By Je’Don Holloway Talley
Erin Mitchell, 29, is set to have two pieces from her “Kinship” collection debut on the Fox television network’s fifth-season premiere of “Empire” on Wednesday, September 26: “Legacy” will be displayed during the first episode, and “Reflection” will be shown in the fifth episode, said the Alabama School of Fine Arts (ASFA) grad.
Some of the art from Mitchell’s “Kinship” series was on display recently during the Birmingham Artwalk festival.
“I was doing images of black people, but they were all different types of colors—colorful but still cubic and very detailed,” she said. “I was thinking about the basics, the origins, the beginnings [of African life]. … So, a lot of [the inspiration] is akin to traditional African hairstyles, body modifications, and drawings coupled with modern times.”
The “geometrics” are what makes her designs notable, said Mitchell, who self-describes her style as “cubist.”
“One of my favorite artists is [renowned black artist] Jacob Lawrence,” she said. “He worked with this really geometric style that he called ‘dynamic cubism,’ so I like to adopt that. … I [also] adopt from … Picasso’s style. … I guess when most people first look at [my work], they see a cubist feel to it,” she said.
Mitchell is a Birmingham native, but this was her first year at Artwalk.
“I was always in Chicago or moving around, so I’ve never been able to attend and be part of it,” she said. “Being here this year is really exciting. It feels really good to be back home.”
After graduating from ASFA in 2007, Mitchell attended the School of the Art Institute of Chicago, where she received a bachelor’s degree in fine arts. She then attended another art-focused school, Columbia College Chicago, where she earned a master’s degree in teaching arts. Mitchell teaches art at different schools and community programs, “and I’m a full-time artist, so right now I’m making work [for myself] however I can,” she said.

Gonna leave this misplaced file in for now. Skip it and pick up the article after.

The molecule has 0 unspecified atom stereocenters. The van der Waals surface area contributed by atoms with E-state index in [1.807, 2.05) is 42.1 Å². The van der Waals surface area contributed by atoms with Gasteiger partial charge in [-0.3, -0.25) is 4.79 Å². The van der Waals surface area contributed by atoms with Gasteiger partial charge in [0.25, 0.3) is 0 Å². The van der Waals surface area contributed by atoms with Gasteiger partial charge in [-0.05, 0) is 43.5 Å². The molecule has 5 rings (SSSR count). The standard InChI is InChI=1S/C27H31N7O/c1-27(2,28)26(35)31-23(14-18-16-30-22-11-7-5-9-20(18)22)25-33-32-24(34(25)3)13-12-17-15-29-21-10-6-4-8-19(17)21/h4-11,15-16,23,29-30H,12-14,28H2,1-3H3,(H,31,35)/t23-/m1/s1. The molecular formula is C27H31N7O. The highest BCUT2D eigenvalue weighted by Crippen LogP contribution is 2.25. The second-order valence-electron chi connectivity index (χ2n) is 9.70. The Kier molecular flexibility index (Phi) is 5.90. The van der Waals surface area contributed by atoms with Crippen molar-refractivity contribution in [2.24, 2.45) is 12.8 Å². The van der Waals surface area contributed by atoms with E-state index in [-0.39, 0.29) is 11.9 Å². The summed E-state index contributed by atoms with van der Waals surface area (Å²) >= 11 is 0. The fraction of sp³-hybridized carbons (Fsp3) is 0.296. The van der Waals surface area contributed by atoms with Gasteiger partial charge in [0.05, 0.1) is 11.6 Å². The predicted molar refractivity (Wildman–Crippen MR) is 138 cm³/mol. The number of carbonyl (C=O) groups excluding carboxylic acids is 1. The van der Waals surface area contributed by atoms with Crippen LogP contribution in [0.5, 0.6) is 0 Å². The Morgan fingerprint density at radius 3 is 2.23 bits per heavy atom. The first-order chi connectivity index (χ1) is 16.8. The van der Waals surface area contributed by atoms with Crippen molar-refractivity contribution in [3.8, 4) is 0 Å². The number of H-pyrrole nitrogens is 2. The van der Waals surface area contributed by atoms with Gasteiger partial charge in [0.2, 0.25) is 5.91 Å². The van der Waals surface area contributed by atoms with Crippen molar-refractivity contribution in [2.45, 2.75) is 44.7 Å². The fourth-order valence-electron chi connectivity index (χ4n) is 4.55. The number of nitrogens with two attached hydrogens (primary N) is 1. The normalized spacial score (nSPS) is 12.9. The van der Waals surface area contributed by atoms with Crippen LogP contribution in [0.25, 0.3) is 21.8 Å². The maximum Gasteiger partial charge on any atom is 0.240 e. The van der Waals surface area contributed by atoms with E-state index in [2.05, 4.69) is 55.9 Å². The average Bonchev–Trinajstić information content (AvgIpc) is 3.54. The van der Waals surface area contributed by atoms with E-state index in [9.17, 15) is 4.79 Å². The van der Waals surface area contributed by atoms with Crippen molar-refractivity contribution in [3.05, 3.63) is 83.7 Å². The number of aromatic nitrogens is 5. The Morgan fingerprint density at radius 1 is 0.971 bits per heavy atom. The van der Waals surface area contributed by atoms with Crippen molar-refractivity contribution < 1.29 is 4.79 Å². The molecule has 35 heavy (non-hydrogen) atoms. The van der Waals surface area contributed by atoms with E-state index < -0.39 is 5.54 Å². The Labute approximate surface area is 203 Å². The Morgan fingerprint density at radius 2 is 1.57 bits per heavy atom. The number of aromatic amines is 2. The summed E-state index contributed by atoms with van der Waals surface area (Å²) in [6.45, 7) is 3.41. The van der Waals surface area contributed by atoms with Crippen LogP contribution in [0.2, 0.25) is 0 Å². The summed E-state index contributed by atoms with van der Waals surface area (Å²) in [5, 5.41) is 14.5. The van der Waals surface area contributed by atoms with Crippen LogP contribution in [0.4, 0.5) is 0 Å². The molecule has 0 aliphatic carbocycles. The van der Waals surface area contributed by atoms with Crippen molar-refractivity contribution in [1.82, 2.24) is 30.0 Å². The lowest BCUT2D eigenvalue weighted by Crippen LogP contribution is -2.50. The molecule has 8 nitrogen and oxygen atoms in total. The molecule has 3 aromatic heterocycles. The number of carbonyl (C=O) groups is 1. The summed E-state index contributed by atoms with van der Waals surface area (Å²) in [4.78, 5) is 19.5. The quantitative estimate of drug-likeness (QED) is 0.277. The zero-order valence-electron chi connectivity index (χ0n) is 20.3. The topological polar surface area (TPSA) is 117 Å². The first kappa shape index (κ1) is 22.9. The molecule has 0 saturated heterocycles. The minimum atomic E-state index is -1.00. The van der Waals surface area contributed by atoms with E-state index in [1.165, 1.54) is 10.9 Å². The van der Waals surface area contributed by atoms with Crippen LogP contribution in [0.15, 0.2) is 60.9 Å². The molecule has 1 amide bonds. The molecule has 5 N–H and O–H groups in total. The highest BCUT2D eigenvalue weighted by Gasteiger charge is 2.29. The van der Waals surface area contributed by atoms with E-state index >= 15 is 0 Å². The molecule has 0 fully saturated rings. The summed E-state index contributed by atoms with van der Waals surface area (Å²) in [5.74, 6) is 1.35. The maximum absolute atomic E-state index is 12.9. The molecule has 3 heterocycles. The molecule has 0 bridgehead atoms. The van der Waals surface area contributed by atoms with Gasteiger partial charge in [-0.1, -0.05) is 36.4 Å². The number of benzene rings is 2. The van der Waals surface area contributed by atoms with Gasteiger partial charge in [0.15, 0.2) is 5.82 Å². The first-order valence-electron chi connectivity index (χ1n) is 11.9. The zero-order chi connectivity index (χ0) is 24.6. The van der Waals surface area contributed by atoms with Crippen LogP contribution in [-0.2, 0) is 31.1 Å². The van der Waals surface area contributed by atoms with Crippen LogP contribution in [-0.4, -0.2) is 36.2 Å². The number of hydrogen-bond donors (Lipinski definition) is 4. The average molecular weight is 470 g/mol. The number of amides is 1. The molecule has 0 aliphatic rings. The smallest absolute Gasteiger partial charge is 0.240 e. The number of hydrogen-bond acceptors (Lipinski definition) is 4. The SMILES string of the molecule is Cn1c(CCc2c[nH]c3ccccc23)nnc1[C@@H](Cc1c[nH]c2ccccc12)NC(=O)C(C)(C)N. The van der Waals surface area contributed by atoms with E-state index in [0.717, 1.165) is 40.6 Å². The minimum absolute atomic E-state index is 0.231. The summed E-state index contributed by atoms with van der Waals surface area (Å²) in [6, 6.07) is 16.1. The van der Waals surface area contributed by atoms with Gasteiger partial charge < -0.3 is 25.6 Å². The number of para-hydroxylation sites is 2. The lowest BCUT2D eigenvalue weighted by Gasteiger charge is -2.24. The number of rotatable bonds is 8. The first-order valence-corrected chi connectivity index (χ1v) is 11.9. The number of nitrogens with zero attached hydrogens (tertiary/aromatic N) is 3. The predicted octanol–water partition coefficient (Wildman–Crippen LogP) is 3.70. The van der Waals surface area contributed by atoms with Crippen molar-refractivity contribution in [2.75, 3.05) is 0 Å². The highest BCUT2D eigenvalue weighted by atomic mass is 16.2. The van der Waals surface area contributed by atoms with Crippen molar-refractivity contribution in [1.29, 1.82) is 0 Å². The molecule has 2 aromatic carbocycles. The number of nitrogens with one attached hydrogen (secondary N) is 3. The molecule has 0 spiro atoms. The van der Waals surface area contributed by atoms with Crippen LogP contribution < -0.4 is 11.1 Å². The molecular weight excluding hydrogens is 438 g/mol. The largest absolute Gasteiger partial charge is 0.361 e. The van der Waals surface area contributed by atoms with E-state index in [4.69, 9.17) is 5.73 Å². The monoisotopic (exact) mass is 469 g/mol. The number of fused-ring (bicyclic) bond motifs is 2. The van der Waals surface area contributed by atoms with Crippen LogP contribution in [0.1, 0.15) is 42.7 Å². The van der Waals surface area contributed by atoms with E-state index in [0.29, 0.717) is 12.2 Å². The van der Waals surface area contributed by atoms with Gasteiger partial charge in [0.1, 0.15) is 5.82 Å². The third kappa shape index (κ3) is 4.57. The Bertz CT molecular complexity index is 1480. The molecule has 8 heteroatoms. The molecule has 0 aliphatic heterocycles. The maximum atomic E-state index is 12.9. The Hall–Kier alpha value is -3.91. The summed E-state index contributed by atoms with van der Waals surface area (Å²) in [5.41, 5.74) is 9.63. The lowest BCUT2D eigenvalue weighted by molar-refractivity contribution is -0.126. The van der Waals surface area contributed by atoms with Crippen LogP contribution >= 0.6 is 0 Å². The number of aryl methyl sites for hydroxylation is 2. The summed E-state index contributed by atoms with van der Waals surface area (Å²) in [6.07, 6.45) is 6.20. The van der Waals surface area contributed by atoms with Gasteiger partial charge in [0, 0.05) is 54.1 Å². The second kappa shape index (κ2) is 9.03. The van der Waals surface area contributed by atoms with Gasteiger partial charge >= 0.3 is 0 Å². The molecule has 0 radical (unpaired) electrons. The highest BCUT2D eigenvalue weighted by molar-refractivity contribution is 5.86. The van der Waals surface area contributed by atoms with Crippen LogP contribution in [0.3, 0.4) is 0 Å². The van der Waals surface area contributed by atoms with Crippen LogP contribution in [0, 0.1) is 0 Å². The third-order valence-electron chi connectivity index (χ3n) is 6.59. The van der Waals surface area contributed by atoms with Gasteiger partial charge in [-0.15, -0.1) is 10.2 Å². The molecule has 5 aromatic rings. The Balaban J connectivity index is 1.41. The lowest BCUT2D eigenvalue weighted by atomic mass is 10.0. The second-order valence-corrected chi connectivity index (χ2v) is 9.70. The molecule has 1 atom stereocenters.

“Outside of teaching, I’m just spreading, expanding, and showing where I can. Birmingham is my hometown, my base quarters, but I also move around and still do some work in Chicago and New York.”
Mitchell taught art in Chicago before returning home to the Magic City.
“Right now, I’m mainly focused on making my artwork,” she said. “I still freelance as an art teacher; I’ll come in for quick art lessons with the kids. I’ve worked with the Alys Stephens Center, too.”
Mitchell wants to continue her representation as a black woman in the world of art even if it means “being in white spaces—predominately white art-based institutions—where I’m bringing my work in and being some sort of representation for black women, black people, and our stories.”
As for the future, Mitchell said, “The sky’s the limit.”
“I’m optimistic, … and I’m not going to count myself out on anything that can come my way. Having two works on “Empire” [is something] I would never have dreamed of that even a year ago. It’s been a little more than a year now since I decided to make this full-time, and that’s amazing by itself.”
This article first appeared in The Birmingham Times.